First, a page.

„I want no revenge and revanchism, but everyone will be held responsible acourding to their deeds“, Zaev said.

The bulk of the new cabinet comprises 17 ministers proposed by the alliance led by the Social Democrats, SDSM. The largest Albanian party, the Democratic Union for Integration, DUI, which controls ten seats, has appointed six and the Alliance for Albanians, which has three MPs, has appointed two.

Besa [Oath], the second-largest ethnic Albanian party, decided not to join the new government and not to vote for it despite initially supporting the new majority. However, Besa said it may support some of its policies.

– See more at: http://www.balkaninsight.com/en/article/macedonia-parliament-approves-zaev-s-new-govt-05-31-2017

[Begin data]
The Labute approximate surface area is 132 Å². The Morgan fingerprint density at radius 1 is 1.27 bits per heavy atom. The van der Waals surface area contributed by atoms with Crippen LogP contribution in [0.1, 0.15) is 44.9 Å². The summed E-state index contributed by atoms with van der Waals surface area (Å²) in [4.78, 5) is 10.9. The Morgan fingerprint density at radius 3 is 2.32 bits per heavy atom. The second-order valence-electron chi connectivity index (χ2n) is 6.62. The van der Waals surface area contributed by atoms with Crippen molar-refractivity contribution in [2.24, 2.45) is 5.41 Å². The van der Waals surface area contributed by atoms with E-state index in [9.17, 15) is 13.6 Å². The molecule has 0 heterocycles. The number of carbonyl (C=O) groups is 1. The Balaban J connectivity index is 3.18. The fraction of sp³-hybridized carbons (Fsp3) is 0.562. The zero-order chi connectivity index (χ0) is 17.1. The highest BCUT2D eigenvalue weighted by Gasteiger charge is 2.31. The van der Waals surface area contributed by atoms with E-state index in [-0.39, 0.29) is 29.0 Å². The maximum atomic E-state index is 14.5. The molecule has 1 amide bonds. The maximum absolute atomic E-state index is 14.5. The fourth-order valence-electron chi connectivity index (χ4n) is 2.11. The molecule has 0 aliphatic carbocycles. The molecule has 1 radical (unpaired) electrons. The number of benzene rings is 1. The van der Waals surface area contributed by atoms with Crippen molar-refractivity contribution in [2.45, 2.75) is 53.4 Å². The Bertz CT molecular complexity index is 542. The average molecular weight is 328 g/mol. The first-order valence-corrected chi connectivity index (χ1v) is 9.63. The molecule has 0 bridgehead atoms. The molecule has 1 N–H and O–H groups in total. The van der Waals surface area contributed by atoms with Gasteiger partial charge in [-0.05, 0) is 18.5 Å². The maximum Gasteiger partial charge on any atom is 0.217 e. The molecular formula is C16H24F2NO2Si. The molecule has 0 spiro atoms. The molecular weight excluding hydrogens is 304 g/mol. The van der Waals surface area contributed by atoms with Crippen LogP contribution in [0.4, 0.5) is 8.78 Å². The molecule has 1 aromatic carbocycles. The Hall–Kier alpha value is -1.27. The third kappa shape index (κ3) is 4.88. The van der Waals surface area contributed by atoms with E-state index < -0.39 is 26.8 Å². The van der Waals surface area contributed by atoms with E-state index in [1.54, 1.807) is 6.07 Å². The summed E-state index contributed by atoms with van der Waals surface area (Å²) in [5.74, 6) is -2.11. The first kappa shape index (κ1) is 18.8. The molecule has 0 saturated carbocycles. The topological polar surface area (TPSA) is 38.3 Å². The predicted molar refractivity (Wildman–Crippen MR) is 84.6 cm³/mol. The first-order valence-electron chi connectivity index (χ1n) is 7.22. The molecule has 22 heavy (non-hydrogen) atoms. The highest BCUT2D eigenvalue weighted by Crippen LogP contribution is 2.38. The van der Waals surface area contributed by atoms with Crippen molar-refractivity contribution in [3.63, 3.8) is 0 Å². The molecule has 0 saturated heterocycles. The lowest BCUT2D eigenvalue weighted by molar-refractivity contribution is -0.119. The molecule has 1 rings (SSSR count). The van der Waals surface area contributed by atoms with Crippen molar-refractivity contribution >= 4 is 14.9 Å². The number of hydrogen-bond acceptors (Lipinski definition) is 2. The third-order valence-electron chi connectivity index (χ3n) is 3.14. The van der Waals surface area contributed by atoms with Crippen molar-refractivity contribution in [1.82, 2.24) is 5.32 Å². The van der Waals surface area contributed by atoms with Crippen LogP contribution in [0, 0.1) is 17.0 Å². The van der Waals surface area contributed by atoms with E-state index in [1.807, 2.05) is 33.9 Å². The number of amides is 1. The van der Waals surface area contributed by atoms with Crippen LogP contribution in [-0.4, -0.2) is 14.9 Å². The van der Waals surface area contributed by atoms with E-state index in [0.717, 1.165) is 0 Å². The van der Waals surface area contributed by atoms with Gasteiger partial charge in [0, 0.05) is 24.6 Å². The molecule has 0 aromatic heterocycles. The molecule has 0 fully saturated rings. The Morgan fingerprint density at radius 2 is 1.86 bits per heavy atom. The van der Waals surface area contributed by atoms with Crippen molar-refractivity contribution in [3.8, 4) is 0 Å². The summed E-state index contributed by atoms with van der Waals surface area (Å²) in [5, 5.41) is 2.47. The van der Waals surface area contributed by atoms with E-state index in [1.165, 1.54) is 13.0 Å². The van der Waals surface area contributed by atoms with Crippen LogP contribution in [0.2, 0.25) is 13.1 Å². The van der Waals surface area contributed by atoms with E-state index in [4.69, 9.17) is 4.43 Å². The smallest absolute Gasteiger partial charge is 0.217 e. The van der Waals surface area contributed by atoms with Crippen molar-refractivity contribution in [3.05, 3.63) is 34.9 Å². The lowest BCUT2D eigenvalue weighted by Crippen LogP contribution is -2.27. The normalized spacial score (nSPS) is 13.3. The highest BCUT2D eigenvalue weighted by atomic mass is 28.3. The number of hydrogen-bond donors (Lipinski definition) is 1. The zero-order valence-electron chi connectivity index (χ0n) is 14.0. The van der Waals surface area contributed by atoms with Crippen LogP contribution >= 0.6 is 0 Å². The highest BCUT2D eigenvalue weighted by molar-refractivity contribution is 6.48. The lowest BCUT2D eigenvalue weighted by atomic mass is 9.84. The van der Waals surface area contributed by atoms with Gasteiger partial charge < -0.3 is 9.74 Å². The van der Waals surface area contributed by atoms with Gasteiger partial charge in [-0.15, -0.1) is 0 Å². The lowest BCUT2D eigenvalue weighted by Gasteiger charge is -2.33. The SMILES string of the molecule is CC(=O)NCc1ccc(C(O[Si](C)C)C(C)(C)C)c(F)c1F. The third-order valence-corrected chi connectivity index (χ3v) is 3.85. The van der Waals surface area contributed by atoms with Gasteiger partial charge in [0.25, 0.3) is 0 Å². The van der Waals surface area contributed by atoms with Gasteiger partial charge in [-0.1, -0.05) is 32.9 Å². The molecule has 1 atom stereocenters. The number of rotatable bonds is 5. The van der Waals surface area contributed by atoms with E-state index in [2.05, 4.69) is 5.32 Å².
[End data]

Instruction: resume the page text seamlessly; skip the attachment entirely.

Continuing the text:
Peinlichkeiten der absoluten Inkompetenz und Lüge: Federica Mogherini und F.W. Steinmeier

OSCE gets involved to save Zaev from Court Appearance

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Zaev’s Court Appearance for accepting 163,000 euros in bribes by a Strumica businessman has been postponed for the ninth time.
This time, quite shockingly, it was OSCE who stepped in to save Zaev from appearing in Court.

It is as if this a Crime Syndicate network. Previously, multiple foreign Embassies have stepped in to prevent Courts from starting the bribery case against Zaev. It was the Italian, Swedish, US, French and German embassies who all made up meetings for Zaev to attend on the day the Court date was scheduled well ahead of time. Clearly, he is being assisted and this is very obvious even to those who don’t wish to see.

Today, OSCE officials from their office in Skopje sent a note requesting to meet with Zaev at 7am to discuss the Parliament incident, while his Court appearance was at 8am.